San Francisco, CA – The Department of Industrial Relations (DIR) and its Division of Workers’ Compensation (DWC) recently posted a progress report on the department’s Independent Medical Review (IMR) program. IMR is the medical dispute resolution process that uses medical expertise to obtain consistent, evidence-based decisions and is one of the most important components of Senate Bill 863, Governor Brown’s landmark 2012 workers’ compensation reform.
The 2017 Independent Medical Review Report: Analysis of 2016 Data provides an evaluation of the program during the third complete year in which IMR data was available for all dates of injury. The report features comparisons with figures provided in the previous report (PDF), the 2016 Independent Medical Review Report: Analysis of 2014–2015 Data.
Highlights of the report include:
- The average number of days from when the IMR case is assigned to when it is decided was cut nearly in half between the beginning and end of the year, from 24 days to 14 days.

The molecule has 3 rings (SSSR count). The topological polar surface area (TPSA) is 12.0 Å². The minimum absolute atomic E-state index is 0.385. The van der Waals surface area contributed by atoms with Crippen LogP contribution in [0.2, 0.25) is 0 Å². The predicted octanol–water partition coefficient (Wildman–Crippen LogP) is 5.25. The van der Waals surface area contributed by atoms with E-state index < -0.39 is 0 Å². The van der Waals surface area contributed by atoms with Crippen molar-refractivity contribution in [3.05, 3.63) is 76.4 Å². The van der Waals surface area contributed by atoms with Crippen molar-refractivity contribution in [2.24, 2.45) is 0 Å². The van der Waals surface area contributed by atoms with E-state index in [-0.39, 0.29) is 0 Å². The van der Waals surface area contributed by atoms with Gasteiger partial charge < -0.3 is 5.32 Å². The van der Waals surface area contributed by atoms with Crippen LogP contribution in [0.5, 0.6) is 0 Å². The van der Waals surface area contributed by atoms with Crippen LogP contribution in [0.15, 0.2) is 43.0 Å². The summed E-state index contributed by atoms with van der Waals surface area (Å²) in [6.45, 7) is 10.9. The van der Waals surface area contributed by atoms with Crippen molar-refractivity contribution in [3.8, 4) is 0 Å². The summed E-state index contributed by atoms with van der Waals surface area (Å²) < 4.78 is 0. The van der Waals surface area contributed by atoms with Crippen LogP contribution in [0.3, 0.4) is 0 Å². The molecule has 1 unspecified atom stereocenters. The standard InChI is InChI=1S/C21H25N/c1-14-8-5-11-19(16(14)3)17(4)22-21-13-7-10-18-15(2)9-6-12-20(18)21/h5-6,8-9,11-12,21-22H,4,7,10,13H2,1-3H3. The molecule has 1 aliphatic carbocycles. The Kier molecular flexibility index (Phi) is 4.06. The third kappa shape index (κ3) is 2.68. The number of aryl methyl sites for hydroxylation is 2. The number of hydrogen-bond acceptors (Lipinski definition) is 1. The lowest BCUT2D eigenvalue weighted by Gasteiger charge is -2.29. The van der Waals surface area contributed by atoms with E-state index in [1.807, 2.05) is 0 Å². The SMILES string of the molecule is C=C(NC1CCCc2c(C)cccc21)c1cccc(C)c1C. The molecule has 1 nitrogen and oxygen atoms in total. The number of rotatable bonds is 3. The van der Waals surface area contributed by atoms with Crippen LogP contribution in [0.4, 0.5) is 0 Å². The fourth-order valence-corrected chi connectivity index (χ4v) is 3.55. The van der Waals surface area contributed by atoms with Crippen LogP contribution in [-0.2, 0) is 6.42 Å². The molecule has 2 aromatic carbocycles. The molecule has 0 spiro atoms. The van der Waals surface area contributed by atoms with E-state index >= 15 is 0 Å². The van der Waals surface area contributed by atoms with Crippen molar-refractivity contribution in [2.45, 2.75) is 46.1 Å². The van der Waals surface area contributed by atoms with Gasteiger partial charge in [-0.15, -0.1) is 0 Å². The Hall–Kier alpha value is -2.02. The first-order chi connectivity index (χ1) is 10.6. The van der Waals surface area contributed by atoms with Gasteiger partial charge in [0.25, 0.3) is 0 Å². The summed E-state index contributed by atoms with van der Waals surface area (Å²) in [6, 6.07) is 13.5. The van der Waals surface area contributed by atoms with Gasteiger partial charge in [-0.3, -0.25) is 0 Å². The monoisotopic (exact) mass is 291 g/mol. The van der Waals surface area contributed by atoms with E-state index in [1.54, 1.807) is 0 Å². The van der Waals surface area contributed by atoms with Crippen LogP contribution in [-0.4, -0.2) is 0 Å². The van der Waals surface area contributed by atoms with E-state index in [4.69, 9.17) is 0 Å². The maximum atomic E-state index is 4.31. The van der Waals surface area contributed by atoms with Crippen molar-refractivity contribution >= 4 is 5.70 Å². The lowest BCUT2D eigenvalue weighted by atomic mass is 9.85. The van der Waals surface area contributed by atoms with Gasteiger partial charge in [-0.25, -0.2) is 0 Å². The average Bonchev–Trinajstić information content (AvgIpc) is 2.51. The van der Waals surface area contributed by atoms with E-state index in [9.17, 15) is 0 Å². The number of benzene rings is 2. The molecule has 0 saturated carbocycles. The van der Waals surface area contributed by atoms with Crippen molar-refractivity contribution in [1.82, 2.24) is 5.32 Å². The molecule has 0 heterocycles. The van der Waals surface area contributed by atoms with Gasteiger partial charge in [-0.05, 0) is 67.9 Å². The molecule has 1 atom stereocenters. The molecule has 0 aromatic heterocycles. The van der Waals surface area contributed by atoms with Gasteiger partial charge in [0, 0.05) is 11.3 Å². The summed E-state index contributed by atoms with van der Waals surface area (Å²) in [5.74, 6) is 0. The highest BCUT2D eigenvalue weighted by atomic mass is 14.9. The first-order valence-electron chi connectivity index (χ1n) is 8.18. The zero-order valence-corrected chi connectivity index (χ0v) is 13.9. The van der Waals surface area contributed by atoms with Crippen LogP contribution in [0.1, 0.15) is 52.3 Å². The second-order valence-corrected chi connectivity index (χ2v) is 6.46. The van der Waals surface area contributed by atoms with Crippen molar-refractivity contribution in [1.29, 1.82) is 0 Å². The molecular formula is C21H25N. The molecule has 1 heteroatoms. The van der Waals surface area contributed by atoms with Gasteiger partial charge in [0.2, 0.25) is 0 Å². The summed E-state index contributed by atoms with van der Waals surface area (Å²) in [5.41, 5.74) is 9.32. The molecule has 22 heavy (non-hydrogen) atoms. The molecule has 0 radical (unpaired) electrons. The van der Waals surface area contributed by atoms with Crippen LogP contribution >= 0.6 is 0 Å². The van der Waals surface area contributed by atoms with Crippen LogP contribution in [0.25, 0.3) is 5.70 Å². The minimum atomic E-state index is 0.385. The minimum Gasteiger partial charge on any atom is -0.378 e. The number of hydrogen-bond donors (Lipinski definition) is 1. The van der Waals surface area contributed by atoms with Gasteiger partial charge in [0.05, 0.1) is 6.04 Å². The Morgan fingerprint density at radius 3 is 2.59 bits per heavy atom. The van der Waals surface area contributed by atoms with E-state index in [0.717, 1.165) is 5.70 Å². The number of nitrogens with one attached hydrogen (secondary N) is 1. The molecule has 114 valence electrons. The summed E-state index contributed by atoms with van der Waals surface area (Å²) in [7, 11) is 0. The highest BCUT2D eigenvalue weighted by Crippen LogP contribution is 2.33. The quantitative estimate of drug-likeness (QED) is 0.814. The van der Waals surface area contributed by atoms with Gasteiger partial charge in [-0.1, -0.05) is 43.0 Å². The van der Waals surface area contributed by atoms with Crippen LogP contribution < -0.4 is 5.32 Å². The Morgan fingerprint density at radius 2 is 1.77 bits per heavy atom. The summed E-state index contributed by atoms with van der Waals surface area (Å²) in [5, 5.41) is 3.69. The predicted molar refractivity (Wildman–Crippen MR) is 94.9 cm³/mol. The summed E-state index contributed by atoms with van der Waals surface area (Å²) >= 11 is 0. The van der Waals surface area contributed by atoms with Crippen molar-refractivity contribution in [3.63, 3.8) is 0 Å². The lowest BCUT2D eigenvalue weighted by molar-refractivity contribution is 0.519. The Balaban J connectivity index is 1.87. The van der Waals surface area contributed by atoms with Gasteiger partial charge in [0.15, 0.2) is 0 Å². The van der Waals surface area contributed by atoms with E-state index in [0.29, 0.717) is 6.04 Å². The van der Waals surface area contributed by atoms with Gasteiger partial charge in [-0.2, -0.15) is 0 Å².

- The number of eligible applications and the number of cases decided increased slightly from the year prior.
- Case decisions are extremely similar when comparing several demographic categories, including the injured workers’ date of injury, their representation status, and the geographic region of their residence.
- At least 13,000 IMR decisions are issued every month.
- The monthly total for number of applications deemed ineligible has been cut by nearly one-third between January and December of 2016.
- More than 40% of all treatment requests are for pharmaceuticals. Three of every 10 pharmaceutical evaluations are for opioids.
- The majority of physician reviewers who provided decisions in 2016 were licensed in California. Nearly two-thirds of all IMR determinations were decided by Physical Medicine & Rehabilitation, Occupational Medicine and Family Practice specialists.
Click here for the Report: 2017 Independent Medical Review (IMR) Report: Analysis of 2016 Data
Source: CA DWC